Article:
« July 1st, 1860. "DEAR MARY,-Mr. has asked me to write a few lires to you, and it is with the greatest of pleasure that I tare up my pen to do so. I write, dear friend, as a sister in Christ Jesus. You are a Christian now. kmw what people expect of you? Do you know that thy will expect you to be all that is kind, and gentle, and obiging ? Now, turn to some verses—Luke i. 71, 72, 74, 75 Jeremiah xxxi. 33, 34. See where God has promised to nake us good and holy; and ask him for Christ's sake to do so. Turn to Galatians ii. 19, 20; you see there the life that he says he lives. He says that Christ lives in hin; and you, dear Mary, must have Christ living in you, toc if you wish to live as a Christian should. You ought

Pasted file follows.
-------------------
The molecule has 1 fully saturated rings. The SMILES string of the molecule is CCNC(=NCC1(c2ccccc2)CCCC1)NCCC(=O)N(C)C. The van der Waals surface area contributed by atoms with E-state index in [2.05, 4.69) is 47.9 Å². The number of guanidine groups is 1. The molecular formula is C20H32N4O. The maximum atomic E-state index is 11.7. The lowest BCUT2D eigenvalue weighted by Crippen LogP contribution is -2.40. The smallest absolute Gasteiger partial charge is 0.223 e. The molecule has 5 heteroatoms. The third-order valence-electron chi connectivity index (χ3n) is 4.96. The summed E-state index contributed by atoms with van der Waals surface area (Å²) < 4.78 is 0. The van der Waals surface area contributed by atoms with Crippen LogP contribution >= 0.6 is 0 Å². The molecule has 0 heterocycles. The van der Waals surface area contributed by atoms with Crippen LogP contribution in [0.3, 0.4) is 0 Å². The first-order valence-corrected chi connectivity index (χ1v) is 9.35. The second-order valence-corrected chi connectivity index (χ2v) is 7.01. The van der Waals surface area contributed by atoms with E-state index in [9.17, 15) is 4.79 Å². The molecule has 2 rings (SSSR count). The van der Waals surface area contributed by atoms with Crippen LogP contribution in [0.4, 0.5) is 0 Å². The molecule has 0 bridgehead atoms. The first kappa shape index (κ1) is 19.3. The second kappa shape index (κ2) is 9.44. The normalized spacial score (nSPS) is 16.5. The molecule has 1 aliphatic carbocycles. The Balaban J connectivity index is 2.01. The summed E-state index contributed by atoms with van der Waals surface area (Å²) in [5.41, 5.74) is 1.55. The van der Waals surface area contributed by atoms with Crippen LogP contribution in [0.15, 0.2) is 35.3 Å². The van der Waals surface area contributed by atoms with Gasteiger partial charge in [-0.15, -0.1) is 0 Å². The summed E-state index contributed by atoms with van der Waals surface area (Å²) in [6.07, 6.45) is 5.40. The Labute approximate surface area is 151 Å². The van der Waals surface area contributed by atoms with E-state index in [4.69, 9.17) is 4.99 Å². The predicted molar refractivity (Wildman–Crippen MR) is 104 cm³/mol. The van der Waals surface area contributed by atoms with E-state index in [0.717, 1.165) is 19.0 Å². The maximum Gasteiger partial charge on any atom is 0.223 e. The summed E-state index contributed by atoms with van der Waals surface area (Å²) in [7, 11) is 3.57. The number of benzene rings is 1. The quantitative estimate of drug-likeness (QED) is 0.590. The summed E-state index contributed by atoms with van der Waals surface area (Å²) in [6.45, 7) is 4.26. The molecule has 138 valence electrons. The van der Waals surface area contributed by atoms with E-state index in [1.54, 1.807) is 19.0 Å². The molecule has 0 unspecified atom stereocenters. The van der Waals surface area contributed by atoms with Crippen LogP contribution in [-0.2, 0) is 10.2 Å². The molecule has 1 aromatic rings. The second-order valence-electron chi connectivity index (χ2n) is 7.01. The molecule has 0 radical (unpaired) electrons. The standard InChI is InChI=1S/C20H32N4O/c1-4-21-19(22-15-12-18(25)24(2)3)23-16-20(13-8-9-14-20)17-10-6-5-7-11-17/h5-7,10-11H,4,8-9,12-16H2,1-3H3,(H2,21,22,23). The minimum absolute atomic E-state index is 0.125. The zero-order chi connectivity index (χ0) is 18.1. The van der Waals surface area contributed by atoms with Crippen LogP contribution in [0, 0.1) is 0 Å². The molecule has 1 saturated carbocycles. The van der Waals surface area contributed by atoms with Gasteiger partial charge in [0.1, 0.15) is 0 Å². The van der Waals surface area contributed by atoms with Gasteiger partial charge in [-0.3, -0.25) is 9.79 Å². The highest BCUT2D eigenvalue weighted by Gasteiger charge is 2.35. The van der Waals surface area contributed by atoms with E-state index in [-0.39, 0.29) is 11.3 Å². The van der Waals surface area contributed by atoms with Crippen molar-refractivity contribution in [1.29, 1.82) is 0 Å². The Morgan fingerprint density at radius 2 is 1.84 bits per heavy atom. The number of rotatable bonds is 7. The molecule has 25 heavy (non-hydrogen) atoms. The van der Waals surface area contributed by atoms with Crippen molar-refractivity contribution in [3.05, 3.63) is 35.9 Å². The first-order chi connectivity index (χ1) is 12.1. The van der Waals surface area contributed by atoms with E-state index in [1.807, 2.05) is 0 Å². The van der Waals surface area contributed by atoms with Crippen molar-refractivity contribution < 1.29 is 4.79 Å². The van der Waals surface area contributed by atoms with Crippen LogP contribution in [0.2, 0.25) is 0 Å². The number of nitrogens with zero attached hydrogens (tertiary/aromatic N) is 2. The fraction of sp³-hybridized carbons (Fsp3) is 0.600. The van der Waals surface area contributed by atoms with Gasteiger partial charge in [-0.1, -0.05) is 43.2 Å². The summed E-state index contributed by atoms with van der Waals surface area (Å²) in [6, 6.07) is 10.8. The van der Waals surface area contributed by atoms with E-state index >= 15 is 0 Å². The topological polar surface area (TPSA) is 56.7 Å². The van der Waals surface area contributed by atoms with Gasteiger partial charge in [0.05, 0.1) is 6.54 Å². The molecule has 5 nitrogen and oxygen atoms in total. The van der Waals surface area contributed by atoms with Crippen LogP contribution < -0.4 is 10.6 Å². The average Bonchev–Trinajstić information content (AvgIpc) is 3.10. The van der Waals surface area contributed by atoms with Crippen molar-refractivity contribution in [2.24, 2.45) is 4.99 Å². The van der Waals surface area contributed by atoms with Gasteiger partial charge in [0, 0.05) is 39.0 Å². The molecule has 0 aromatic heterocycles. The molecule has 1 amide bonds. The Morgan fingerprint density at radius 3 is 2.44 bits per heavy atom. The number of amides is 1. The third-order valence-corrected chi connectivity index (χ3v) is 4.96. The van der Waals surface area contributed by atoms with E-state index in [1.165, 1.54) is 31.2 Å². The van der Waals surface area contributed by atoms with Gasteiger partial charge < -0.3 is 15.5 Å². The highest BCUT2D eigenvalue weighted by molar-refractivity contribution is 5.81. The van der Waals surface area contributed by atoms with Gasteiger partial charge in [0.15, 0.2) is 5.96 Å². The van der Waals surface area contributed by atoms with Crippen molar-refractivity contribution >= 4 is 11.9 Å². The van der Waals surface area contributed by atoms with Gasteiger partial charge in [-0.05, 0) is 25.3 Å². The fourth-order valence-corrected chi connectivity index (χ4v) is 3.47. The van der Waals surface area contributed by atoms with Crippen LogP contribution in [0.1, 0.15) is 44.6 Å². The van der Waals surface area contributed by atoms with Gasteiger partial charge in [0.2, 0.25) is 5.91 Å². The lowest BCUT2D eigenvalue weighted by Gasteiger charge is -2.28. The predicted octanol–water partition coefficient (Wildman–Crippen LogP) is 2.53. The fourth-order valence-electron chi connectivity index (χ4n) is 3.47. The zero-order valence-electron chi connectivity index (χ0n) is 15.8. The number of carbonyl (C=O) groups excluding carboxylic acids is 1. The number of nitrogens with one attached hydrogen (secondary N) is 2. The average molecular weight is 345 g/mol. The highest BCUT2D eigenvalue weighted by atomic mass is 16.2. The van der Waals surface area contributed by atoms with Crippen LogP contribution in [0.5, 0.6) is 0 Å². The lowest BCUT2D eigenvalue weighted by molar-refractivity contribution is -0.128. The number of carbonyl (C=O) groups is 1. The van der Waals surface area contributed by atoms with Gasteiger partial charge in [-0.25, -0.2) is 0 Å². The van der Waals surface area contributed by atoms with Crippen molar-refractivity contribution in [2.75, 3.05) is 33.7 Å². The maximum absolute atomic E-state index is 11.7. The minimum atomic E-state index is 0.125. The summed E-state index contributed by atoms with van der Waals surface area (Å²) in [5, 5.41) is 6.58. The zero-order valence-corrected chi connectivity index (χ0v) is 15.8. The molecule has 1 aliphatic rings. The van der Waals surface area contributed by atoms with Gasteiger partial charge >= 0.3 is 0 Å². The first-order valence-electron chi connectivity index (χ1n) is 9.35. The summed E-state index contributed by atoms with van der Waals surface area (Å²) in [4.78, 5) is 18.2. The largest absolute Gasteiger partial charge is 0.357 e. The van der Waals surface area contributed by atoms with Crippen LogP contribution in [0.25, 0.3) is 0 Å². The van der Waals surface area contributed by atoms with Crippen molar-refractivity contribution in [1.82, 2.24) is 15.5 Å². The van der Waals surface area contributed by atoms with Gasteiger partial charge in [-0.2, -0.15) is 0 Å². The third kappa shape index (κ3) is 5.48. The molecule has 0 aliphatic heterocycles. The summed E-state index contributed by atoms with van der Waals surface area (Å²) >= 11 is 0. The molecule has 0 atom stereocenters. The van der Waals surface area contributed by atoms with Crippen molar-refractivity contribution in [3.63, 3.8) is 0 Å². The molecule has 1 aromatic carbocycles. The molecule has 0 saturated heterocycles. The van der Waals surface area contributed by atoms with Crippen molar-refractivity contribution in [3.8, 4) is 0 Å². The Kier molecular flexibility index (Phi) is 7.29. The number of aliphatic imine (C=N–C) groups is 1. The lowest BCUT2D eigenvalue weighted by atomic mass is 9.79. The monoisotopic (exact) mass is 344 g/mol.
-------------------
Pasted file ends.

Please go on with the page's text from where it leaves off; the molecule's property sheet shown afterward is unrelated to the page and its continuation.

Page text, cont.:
Do you